The situation is grim. Florestan, an undocumented political prisoner reported as dead, is locked in a deep dungeon.
His wife Leonore still believes him to be alive and disguises herself as a man called Fidelio to get work in the prison. Don Pizarro, the tyrannical and abusive prison governor plans Florestan’s demise. And the upright minister Don Fernando rebalances the scales of justice. Beethoven’s only opera is an uplifting plea for love, justice and freedom.
Sung in German with English surtitles.
Running time is 2 hours 10 minutes including a 20 minute interval.
Audience members will require proof of a covid vaccination cert or proof of recovery cert to attend. Face coverings must be worn throughout the performance. You can find out more about the Gaiety Covid safety measures here.
Fidelio In Focus, a free online introduction to the opera with Deborah Kelleher takes place on 1 November. Booking is available now. #INOFIDELIO
The edition of Fidelio used in these performances was prepared by Helga Lühning and Robert Didion and published by Bärenreiter Verlag, Kassel, in collaboration with G. Henle Verlag, Munich. Performed by arrangement with Faber Music.
“A resonant 'Fidelio' ★★★★” - Bachtrack
“An ingeniously staged, persuasively sung production of Beethoven’s sole opera ★★★★” - The Irish Times
“a political manifesto against tyranny and oppression, a hymn to the beauty and sanctity of marriage, an exalted affirmation of faith in God as the ultimate human resource” - Leonard Bernstein
“Sinead Campbell-Wallace was a remarkable Leonore, vocally and dramatically” - Opera magazine
Cast and Creative Team
|Leonore||Sinéad Campbell Wallace|
|Don Fernando||David Howes|
|Prisoner 1||Jacek Wislocki|
|Prisoner 2||Matthew Mannion|
|Set & Costume Designer||Francis O'Connor|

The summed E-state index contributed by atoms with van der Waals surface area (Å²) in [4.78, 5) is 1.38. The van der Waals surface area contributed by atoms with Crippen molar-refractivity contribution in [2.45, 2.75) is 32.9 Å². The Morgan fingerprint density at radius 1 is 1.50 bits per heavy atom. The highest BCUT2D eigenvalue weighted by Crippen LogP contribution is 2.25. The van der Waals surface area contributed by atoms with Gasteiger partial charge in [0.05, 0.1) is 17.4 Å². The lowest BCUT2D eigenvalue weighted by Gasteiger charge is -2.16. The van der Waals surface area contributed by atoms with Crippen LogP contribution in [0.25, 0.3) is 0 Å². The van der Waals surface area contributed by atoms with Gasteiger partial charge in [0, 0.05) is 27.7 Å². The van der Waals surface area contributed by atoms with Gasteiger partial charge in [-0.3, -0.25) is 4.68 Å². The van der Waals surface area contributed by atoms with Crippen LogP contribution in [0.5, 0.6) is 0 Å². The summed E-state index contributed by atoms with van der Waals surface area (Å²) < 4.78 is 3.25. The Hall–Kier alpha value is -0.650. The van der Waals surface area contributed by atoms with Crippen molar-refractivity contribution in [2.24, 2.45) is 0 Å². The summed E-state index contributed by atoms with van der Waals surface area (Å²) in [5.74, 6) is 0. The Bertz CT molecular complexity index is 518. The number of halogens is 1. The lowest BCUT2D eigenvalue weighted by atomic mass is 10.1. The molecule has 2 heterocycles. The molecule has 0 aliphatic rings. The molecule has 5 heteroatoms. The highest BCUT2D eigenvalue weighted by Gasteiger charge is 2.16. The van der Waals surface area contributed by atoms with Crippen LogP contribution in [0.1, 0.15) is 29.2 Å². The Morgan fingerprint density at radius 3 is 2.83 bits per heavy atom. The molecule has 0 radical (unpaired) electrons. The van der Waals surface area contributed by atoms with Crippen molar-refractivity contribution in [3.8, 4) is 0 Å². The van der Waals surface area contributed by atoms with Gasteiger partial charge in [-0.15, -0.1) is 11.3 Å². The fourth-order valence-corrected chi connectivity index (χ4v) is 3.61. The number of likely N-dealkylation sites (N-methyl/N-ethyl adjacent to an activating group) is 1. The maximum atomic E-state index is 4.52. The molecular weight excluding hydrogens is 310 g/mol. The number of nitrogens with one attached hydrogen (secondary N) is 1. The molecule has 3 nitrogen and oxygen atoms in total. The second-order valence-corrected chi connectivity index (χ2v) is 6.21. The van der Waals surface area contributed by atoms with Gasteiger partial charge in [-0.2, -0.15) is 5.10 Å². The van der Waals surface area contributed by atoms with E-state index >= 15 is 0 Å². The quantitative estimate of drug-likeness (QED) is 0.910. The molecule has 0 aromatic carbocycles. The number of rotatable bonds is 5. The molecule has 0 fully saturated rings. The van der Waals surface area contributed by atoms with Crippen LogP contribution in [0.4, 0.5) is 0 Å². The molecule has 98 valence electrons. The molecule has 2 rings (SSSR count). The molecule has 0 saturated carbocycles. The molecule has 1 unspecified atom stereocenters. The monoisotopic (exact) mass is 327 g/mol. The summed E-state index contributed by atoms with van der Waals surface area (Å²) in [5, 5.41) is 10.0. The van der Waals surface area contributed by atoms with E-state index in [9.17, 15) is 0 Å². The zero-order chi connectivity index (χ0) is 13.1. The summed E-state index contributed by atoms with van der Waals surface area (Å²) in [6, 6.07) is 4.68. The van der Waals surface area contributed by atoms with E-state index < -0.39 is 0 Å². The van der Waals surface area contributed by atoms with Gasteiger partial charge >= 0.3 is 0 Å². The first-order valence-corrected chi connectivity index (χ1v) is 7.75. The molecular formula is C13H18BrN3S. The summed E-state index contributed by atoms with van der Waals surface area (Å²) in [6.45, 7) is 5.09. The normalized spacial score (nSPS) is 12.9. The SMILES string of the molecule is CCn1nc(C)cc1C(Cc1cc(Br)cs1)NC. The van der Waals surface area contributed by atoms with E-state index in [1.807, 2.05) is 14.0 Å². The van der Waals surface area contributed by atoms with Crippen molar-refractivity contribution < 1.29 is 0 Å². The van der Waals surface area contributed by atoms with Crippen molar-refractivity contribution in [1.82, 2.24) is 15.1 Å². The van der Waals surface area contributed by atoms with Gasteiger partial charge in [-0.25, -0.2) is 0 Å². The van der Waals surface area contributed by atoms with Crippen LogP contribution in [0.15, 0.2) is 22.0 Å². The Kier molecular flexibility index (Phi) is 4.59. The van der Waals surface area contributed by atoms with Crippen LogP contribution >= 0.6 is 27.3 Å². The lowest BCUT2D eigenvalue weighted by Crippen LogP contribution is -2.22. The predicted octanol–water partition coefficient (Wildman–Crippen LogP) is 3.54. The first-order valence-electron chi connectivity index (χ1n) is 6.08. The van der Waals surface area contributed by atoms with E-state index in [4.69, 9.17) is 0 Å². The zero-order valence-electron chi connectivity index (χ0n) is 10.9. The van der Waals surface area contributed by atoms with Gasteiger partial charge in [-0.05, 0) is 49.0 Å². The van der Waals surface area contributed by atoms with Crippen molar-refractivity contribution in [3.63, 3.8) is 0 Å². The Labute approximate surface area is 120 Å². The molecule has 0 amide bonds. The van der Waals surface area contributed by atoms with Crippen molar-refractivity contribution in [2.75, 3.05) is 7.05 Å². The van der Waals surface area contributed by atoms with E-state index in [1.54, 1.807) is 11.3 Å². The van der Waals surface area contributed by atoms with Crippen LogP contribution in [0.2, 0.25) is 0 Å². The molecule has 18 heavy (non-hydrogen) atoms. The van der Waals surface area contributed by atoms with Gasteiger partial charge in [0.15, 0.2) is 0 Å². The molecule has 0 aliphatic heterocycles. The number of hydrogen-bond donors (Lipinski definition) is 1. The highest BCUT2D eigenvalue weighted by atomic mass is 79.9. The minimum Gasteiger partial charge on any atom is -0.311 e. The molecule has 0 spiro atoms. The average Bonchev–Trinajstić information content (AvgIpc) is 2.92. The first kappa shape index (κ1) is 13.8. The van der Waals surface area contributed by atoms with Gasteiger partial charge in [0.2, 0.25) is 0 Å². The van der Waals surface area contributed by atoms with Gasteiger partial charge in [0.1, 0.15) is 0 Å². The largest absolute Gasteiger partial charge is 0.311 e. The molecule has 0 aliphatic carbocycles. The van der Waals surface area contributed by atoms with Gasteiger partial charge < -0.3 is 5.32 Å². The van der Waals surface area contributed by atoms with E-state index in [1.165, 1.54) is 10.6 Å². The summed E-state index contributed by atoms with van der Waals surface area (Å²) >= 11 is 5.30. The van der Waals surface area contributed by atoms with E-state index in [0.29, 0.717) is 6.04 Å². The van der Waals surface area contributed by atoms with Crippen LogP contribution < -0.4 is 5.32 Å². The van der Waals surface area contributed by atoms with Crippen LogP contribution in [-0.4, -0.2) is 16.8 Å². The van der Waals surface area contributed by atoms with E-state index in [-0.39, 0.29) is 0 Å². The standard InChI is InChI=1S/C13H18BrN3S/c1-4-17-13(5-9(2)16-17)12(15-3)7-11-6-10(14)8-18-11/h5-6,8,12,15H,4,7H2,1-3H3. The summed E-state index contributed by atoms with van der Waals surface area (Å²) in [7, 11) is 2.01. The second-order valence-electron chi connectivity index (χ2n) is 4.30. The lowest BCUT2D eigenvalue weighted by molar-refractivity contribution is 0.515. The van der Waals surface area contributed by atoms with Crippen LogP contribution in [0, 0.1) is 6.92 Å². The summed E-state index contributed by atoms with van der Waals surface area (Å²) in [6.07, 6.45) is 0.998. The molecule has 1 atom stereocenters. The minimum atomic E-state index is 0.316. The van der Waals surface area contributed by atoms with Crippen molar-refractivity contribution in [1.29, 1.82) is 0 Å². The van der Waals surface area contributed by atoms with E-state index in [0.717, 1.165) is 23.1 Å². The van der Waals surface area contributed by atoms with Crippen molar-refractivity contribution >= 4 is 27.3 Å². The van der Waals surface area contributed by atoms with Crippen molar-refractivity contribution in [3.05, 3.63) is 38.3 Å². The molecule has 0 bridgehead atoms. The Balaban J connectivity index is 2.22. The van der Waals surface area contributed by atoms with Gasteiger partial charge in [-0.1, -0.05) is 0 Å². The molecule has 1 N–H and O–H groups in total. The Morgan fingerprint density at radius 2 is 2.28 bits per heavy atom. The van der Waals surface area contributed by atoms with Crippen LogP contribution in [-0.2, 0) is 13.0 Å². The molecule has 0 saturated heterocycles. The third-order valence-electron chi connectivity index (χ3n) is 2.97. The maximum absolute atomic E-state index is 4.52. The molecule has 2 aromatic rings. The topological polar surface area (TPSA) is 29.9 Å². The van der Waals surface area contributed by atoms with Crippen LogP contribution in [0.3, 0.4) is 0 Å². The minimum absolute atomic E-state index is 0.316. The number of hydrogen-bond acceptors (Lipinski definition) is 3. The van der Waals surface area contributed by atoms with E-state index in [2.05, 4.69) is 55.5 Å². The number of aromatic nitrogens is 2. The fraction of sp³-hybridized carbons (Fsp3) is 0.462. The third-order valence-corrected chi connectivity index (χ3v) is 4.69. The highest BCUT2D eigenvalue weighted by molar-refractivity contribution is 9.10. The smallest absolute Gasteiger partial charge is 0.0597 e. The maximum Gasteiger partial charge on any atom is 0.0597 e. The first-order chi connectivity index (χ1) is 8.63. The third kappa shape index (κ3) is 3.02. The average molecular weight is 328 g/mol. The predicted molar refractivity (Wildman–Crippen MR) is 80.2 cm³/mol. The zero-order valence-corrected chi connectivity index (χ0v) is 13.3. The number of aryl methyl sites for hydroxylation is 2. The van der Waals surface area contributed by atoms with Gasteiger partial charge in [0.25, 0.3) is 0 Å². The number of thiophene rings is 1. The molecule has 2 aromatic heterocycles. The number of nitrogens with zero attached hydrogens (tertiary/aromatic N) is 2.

|Lighting Designer||Paul Keogan|
|Chorus Director||Elaine Kelly|
|Irish National Opera Orchestra|
|Irish National Opera Chorus|
Sinéad Campbell Wallace
This SeasonThe First Child, Così fan tutte
This SeasonDer Rosenkavalier
This SeasonLa traviata
Leonore’s husband, Florestan, a political activist, has disappeared two years before the opening of the opera. She believes him to be still alive. Dressed as a man, she has found work as an assistant in the jail where she suspects he is being held.
Jaquino, one of the jailers, is in love with, and wants to marry, his boss’s daughter, Marzelline. She, however, has fallen for a newcomer, Fidelio, who is actually Leonore in disguise. Leonore has to gain Rocco’s trust to be allowed help him with the state prisoners, one of whom (later revealed to be Florestan) is held in solitary confinement in the deepest dungeon. He is being reduced to starvation rations. Don Pizarro, the prison governor who incarcerated Florestan, is tipped off about an investigatory visit by the King’s Minister, Don Fernando, and he resolves that the prisoner must be killed before his identity can be discovered. Rocco refuses to carry out the killing and Pizarro resolves to do it himself, ordering Rocco to dig the grave and bribing him with cash. Fidelio persuades Rocco to release the prisoners from their cells for a moment in the open air. But she can’t see her husband among them. Rocco secures the prison governor’s approval for the marriage of his daughter to Fidelio. But Pizarro is furious about the liberty of releasing the prisoners and he orders a lock-up. Fidelio and Rocco prepare for their venture into the deepest cells.
Florestan is chained to a rock in his dungeon and unaware of who has imprisoned him. He reflects on his situation — the efforts to tell the truth for which he has been punished, and he has a vision of his angelic wife. When Leonore arrives with Rocco, it is so dark she still is not sure of the prisoner’s identity. But she decides to free him anyway. Only when he wakes up and speaks does she recognise him. She manages to feed him bread and a dribble of wine. Pizarro arrives to murder Florestan but Leonore suddenly intervenes, pistol in hand, revealing herself to be Florestan’s wife, to everybody’s amazement. As all freeze in astonishment, a trumpet is heard announcing the minister’s arrival. Leonore and Florestan fall into each other’s arms. Pizarro is escorted away, Fernando releases the prisoners, and Leonore removes the chains from Florestan.